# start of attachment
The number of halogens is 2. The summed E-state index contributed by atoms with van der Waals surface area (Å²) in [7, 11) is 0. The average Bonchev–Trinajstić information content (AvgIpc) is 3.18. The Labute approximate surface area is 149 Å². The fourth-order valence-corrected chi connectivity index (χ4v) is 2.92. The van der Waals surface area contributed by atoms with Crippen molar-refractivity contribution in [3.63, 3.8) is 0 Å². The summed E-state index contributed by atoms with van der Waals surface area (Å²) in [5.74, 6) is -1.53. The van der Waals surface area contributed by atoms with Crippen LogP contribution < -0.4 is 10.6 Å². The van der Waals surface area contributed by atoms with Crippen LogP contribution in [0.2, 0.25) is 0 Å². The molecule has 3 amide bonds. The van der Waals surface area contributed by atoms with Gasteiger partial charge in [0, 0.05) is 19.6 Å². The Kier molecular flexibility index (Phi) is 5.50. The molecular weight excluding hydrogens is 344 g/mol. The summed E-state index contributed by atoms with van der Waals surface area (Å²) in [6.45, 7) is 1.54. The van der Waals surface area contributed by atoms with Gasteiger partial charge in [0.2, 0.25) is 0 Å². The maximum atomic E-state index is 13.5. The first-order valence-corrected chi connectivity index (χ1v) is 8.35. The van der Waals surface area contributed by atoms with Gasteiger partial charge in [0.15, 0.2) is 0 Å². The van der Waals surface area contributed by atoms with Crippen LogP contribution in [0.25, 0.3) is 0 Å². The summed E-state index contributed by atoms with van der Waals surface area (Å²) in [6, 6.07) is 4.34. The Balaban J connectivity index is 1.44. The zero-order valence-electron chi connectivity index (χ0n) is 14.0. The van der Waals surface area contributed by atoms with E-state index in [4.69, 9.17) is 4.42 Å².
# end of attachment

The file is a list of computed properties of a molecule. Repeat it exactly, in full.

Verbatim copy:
The number of halogens is 2. The summed E-state index contributed by atoms with van der Waals surface area (Å²) in [7, 11) is 0. The average Bonchev–Trinajstić information content (AvgIpc) is 3.18. The Labute approximate surface area is 149 Å². The fourth-order valence-corrected chi connectivity index (χ4v) is 2.92. The van der Waals surface area contributed by atoms with Crippen molar-refractivity contribution in [3.63, 3.8) is 0 Å². The summed E-state index contributed by atoms with van der Waals surface area (Å²) in [5.74, 6) is -1.53. The van der Waals surface area contributed by atoms with Crippen LogP contribution < -0.4 is 10.6 Å². The van der Waals surface area contributed by atoms with Crippen LogP contribution in [0.2, 0.25) is 0 Å². The molecule has 3 amide bonds. The van der Waals surface area contributed by atoms with Gasteiger partial charge in [0, 0.05) is 19.6 Å². The Kier molecular flexibility index (Phi) is 5.50. The molecular weight excluding hydrogens is 344 g/mol. The summed E-state index contributed by atoms with van der Waals surface area (Å²) in [6.45, 7) is 1.54. The van der Waals surface area contributed by atoms with Gasteiger partial charge in [0.2, 0.25) is 0 Å². The maximum atomic E-state index is 13.5. The first-order valence-corrected chi connectivity index (χ1v) is 8.35. The van der Waals surface area contributed by atoms with Gasteiger partial charge in [0.15, 0.2) is 0 Å². The van der Waals surface area contributed by atoms with Crippen LogP contribution in [0.25, 0.3) is 0 Å². The summed E-state index contributed by atoms with van der Waals surface area (Å²) in [6, 6.07) is 4.34. The Balaban J connectivity index is 1.44. The zero-order valence-electron chi connectivity index (χ0n) is 14.0. The van der Waals surface area contributed by atoms with E-state index in [4.69, 9.17) is 4.42 Å².